Measurement of body fat content and insulin sensitivity.

BMI was calculated as weight divided by squared height. Hip circumference was measured over the buttocks; waist circumference was measured at the midpoint between the lower ribs and iliac crest. Percentage body fat was measured by dual X-ray absorptiometry. In addition, abdominal visceral and sc fat areas were calculated using CT or MRI scans at the level of L4–L5, as described previously (13). In a post hoc analysis of 47 individuals with previous MRI scans, T1-weighted MRI images were used to estimate liver fat content, as described previously (17). Insulin sensitivity was assessed with the euglycemic hyperinsulinemic clamp method, using a previously described protocol (4). Glucose infusion rate (GIR) was calculated from the last 45 min of the clamp, in which GIR could be kept constant to achieve the target plasma glucose concentration of 5.5 (± 5%) mmol/l. Therefore, the duration of the clamp varied between individuals (range 120–200 min). In premenopausal women, clamp studies were performed during the luteal phase of the menstrual cycle.

Analyses of blood samples.

All baseline blood samples were collected between 8 and 10 AM after an overnight fast. Plasma insulin was measured with an enzyme immunometric assay for the Immulite automated analyzer (Diagnostic Products, Los Angeles, CA). Serum high-sensitive CRP was measured by immunonephelometry (Dade-Behring, Milan, Italy). Serum total HDL cholesterol, LDL cholesterol, triglycerides, free fatty acids, total adiponectin (ELISA; Linco, St. Charles, MO), leptin, interleukin-6 (IL-6), and retinol-binding protein-4 (RBP4) were measured as described previously (24). Serum monocyte chemoattractant protein-1 (MCP-1) concentrations were measured by immunoassay system (Quantikine human MCP-1 Immunoassay; R & D Systems, Minneapolis, MN). Serum vaspin and progranulin were measured as described previously (49, 50). Serum chemerin and fetuin-A were measured by ELISAs (Biovendor, Heidelberg, Germany).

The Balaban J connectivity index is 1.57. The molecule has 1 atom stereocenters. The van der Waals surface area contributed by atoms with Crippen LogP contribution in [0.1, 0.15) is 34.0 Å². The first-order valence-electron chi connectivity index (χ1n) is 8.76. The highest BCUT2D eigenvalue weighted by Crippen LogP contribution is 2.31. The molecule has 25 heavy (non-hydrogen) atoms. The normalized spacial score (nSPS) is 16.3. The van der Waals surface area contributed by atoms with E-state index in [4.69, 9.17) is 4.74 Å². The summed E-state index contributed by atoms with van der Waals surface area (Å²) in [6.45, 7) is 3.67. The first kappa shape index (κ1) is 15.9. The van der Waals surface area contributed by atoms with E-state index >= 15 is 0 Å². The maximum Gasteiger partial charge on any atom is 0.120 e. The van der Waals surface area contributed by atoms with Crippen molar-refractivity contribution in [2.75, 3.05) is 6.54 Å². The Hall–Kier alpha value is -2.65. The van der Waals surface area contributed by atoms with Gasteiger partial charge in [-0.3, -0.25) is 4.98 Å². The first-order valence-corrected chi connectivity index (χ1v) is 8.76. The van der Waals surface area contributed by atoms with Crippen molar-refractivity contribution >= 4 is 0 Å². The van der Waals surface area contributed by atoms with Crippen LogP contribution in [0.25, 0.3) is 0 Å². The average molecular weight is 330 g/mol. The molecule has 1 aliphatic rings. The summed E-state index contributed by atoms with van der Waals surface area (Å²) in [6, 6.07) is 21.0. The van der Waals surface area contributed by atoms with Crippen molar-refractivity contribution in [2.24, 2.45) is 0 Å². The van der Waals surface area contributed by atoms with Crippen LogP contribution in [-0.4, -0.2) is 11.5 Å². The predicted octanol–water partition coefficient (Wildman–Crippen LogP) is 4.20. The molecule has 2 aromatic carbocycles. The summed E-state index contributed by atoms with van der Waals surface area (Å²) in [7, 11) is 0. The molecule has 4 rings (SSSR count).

Characterization of adipose tissue samples.

During surgery, adipose tissue samples were taken from the abdominal sc and the intra-abdominal omental fat depots at defined locations. Adipose tissue was analyzed as a whole (immediately frozen in liquid nitrogen after explantation) for histology and mRNA expression analyses. Additional adipose tissue samples were collected in 37°C PBS buffer, and adipocytes were isolated by collagenase (1 mg/ml) digestion. For the determination of glucose transport, isolated adipocytes from the different fat depots were stimulated with 100 nM insulin for 30 min and then incubated for 30 min with 3 μM [U-14C]glucose. Immediately after incubation, adipocytes were fixed with osmic acid and incubated for 48 h at 37°C, and radioactivity was quantified after the cells had been decolorized. Glucose transport data were normalized for cell number. To determine adipocyte number and cell size distribution, 200-μl aliquots of adipocytes were fixed with osmic acid, incubated for 48 h at 37°C, and counted in a Coulter counter (Multisizer III; Beckman Coulter, Krefeld, Germany). Histological analyses and measurement of macrophage count in adipose tissue were performed as described previously (16). In brief, adipose tissue samples were fixed at room temperature in 4% formaldehyde and embedded in paraffin. Five-micrometer sections were mounted on glass slides, deparaffinized in xylol, and stained for CD68 using anti-CD68 monoclonal mouse antihuman antibody (close PGM1 M0876, dilution 1:100; Dako, Glostrup, Denmark). Macrophages were identified in the adipose parenchyma when cytoplasmic staining for CD68 was present along with an identifiable mononuclear nucleus and presented as the number per 100 adipocytes (%macrophages).

Adipose tissue mRNA expression studies.